Every time I have business on campus, I make a point of stopping at the World War II memorial at the flagpole at the end of Memorial Way. It doesn't matter that I have done so hundreds of times before; I am always drawn to the 255 names etched into the copper plate that wraps around the flagpole.
I'll reach out and run my fingers over the etchings as I read to myself the names of University of Washington alumni, students, faculty and staff who gave their lives for their country. I always walk away from that feeling humbled and grateful.
It's a feeling I experience often here because this type of devotion to making this world a better place seems to be in the DNA of alumni, staff and faculty at the UW.
Consider the stunning achievements that have come out of here and the everyday heroes that have walked in the same places you and I have: someone like William Foege, '61, who helped eradicate smallpox from the planet, or the late Jennifer Marie Caldwell, '07, an Evans School graduate who tragically lost her life recently in an auto accident at the tender age of 24. The recipient of a prestigious Bonderman Fellowship, she had spent time in a desperately poor part of Guatemala, helping raise $70,000 so poverty-stricken kids could attend school.
Or Brent Bishop, '93, who was so inspired by what he learned as an M.B.A. student in the Foster School of Business that he started a mission to clean up Mount Everest, which had become the world's tallest garbage dump. He put aside the life-threatening, danger-at-every-turn hazards where humans cannot exist for very long because he wanted to clean up the environment.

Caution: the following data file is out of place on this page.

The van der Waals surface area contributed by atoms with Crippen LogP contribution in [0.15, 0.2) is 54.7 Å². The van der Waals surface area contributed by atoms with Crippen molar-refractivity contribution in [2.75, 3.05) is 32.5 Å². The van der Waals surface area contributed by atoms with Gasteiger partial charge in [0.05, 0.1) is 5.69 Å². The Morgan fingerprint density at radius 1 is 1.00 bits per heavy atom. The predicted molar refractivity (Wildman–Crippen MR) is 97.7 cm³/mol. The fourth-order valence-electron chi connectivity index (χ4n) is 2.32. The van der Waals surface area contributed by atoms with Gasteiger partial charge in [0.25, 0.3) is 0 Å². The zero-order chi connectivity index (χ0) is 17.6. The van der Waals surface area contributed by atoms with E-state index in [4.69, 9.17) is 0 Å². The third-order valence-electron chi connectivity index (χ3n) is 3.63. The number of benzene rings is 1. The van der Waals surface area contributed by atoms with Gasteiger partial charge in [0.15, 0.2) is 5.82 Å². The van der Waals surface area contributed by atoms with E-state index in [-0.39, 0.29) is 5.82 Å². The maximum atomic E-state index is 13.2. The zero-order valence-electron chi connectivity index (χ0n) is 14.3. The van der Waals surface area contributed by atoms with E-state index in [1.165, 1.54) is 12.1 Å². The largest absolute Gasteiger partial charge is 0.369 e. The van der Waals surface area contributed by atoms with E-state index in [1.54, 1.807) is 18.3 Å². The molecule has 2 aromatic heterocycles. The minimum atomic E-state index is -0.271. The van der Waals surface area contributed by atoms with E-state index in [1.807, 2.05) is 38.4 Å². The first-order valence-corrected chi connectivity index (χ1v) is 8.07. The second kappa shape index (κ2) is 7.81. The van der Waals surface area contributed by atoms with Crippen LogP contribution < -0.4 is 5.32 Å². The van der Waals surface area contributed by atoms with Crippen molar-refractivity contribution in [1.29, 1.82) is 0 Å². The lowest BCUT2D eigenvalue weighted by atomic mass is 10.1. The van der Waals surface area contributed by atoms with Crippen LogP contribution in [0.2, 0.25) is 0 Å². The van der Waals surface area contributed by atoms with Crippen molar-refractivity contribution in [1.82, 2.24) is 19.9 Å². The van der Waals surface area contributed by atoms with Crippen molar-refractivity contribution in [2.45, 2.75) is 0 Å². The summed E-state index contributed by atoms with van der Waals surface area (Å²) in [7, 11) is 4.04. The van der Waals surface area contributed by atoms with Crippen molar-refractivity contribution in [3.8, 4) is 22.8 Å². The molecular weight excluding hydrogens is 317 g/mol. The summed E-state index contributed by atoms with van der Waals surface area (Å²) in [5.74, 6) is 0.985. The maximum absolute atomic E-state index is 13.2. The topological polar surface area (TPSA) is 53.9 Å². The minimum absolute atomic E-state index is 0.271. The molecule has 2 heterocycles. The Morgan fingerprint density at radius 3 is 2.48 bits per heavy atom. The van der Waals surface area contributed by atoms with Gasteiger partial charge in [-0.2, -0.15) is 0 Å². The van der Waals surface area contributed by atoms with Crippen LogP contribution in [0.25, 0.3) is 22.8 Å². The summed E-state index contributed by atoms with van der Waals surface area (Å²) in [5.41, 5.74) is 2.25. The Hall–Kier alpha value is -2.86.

It's no coincidence that the UW produces more Peace Corps volunteers than any other university in the nation—or that we have more Medal of Honor recipients than any other public university.
On Veterans Day, the UW honored the eight Medal of Honor recipients at a special ceremony and unveiling of a monument just a few feet from the World War II memorial. When you read our story about one of those recipients, Army Lt. Robert Leisy, '68, you, too, will be in awe of a young man who instinctively sacrificed himself to save his fellow soldiers twice—not only by shielding fellow soldiers from a grenade, but then instructing medics to tend to his comrades first.
While Leisy died because of his actions, his spirit did not. It lives on through all of the alumni, staff and faculty who believe we can make this a better world.
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